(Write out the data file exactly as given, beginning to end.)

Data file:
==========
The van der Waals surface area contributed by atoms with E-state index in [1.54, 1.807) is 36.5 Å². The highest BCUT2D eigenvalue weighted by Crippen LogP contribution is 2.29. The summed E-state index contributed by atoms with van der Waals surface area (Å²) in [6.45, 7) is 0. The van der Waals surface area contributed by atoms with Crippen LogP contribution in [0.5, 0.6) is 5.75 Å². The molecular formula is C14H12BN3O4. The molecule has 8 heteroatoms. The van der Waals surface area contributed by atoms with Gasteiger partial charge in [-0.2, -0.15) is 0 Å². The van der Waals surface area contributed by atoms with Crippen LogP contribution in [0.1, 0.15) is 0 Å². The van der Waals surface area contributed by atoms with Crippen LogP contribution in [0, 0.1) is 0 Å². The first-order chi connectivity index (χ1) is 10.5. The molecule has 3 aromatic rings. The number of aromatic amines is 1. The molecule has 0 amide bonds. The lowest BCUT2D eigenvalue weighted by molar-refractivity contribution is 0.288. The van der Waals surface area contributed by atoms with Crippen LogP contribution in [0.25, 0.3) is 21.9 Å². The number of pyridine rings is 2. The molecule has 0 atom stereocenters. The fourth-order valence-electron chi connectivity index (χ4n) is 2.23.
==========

The van der Waals surface area contributed by atoms with E-state index in [1.54, 1.807) is 36.5 Å². The highest BCUT2D eigenvalue weighted by Crippen LogP contribution is 2.29. The summed E-state index contributed by atoms with van der Waals surface area (Å²) in [6.45, 7) is 0. The van der Waals surface area contributed by atoms with Crippen LogP contribution in [0.5, 0.6) is 5.75 Å². The molecular formula is C14H12BN3O4. The molecule has 8 heteroatoms. The van der Waals surface area contributed by atoms with Gasteiger partial charge in [-0.2, -0.15) is 0 Å². The van der Waals surface area contributed by atoms with Crippen LogP contribution in [0.1, 0.15) is 0 Å². The van der Waals surface area contributed by atoms with Crippen LogP contribution in [0, 0.1) is 0 Å². The first-order chi connectivity index (χ1) is 10.5. The molecule has 3 aromatic rings. The number of aromatic amines is 1. The molecule has 0 amide bonds. The lowest BCUT2D eigenvalue weighted by molar-refractivity contribution is 0.288. The van der Waals surface area contributed by atoms with Crippen LogP contribution in [0.25, 0.3) is 21.9 Å². The number of pyridine rings is 2. The molecule has 0 atom stereocenters. The fourth-order valence-electron chi connectivity index (χ4n) is 2.23.